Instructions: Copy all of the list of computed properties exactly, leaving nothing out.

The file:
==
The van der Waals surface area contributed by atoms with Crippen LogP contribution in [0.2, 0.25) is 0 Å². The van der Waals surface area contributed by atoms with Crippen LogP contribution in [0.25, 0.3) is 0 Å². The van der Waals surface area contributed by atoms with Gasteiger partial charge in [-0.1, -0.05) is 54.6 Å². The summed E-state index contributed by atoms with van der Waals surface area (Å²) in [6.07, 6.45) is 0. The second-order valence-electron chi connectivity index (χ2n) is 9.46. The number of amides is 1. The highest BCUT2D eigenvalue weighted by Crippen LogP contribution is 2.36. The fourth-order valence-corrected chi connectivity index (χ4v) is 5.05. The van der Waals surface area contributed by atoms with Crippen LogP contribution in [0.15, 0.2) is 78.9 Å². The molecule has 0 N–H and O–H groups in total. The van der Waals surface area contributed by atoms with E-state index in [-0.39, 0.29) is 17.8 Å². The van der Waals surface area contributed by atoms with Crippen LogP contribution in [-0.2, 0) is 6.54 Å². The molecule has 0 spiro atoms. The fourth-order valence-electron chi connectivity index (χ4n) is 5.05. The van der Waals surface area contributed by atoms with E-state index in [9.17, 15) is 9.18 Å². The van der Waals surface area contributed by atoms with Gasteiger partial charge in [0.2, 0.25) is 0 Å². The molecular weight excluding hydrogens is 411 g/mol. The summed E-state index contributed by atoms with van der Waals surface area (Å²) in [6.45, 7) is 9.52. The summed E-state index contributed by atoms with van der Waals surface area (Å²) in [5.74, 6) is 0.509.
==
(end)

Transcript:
The van der Waals surface area contributed by atoms with Crippen LogP contribution in [0.2, 0.25) is 0 Å². The van der Waals surface area contributed by atoms with Crippen LogP contribution in [0.25, 0.3) is 0 Å². The van der Waals surface area contributed by atoms with Gasteiger partial charge in [-0.1, -0.05) is 54.6 Å². The summed E-state index contributed by atoms with van der Waals surface area (Å²) in [6.07, 6.45) is 0. The second-order valence-electron chi connectivity index (χ2n) is 9.46. The number of amides is 1. The highest BCUT2D eigenvalue weighted by Crippen LogP contribution is 2.36. The fourth-order valence-corrected chi connectivity index (χ4v) is 5.05. The van der Waals surface area contributed by atoms with Crippen LogP contribution in [0.15, 0.2) is 78.9 Å². The molecule has 0 N–H and O–H groups in total. The van der Waals surface area contributed by atoms with E-state index in [-0.39, 0.29) is 17.8 Å². The van der Waals surface area contributed by atoms with Crippen LogP contribution in [-0.2, 0) is 6.54 Å². The molecule has 0 spiro atoms. The fourth-order valence-electron chi connectivity index (χ4n) is 5.05. The van der Waals surface area contributed by atoms with E-state index in [9.17, 15) is 9.18 Å². The van der Waals surface area contributed by atoms with Gasteiger partial charge in [0.2, 0.25) is 0 Å². The molecular weight excluding hydrogens is 411 g/mol. The summed E-state index contributed by atoms with van der Waals surface area (Å²) in [6.45, 7) is 9.52. The summed E-state index contributed by atoms with van der Waals surface area (Å²) in [5.74, 6) is 0.509.